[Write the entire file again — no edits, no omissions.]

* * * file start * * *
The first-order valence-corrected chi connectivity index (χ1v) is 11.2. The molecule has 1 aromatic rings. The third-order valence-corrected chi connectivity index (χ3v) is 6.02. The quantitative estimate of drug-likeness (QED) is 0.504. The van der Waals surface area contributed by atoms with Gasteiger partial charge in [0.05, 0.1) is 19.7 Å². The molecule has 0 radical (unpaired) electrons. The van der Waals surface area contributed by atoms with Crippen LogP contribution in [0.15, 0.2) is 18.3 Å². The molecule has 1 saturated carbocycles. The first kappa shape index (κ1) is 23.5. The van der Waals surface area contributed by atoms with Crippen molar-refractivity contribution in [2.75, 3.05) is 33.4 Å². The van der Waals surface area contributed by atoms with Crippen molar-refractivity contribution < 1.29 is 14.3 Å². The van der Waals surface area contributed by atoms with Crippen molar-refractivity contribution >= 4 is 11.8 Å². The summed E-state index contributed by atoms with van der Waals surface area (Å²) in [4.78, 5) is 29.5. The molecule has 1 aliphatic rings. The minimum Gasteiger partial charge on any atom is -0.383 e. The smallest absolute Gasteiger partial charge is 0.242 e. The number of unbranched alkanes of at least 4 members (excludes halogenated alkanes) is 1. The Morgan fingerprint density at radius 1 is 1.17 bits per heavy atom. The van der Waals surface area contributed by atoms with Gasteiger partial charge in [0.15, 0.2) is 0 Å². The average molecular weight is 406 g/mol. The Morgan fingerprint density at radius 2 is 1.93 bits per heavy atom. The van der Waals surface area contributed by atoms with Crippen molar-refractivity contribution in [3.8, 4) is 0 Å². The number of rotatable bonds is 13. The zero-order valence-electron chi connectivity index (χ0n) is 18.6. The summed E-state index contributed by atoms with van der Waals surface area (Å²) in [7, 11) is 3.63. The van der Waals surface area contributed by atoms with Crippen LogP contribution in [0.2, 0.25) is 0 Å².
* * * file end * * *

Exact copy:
The first-order valence-corrected chi connectivity index (χ1v) is 11.2. The molecule has 1 aromatic rings. The third-order valence-corrected chi connectivity index (χ3v) is 6.02. The quantitative estimate of drug-likeness (QED) is 0.504. The van der Waals surface area contributed by atoms with Gasteiger partial charge in [0.05, 0.1) is 19.7 Å². The molecule has 0 radical (unpaired) electrons. The van der Waals surface area contributed by atoms with Crippen LogP contribution in [0.15, 0.2) is 18.3 Å². The molecule has 1 saturated carbocycles. The first kappa shape index (κ1) is 23.5. The van der Waals surface area contributed by atoms with Crippen molar-refractivity contribution in [2.75, 3.05) is 33.4 Å². The van der Waals surface area contributed by atoms with Crippen molar-refractivity contribution < 1.29 is 14.3 Å². The van der Waals surface area contributed by atoms with Crippen molar-refractivity contribution >= 4 is 11.8 Å². The summed E-state index contributed by atoms with van der Waals surface area (Å²) in [4.78, 5) is 29.5. The molecule has 1 aliphatic rings. The minimum Gasteiger partial charge on any atom is -0.383 e. The smallest absolute Gasteiger partial charge is 0.242 e. The number of unbranched alkanes of at least 4 members (excludes halogenated alkanes) is 1. The Morgan fingerprint density at radius 1 is 1.17 bits per heavy atom. The van der Waals surface area contributed by atoms with Gasteiger partial charge in [0.15, 0.2) is 0 Å². The average molecular weight is 406 g/mol. The Morgan fingerprint density at radius 2 is 1.93 bits per heavy atom. The van der Waals surface area contributed by atoms with Crippen molar-refractivity contribution in [3.8, 4) is 0 Å². The number of rotatable bonds is 13. The zero-order valence-electron chi connectivity index (χ0n) is 18.6. The summed E-state index contributed by atoms with van der Waals surface area (Å²) in [7, 11) is 3.63. The van der Waals surface area contributed by atoms with Crippen LogP contribution in [0.2, 0.25) is 0 Å².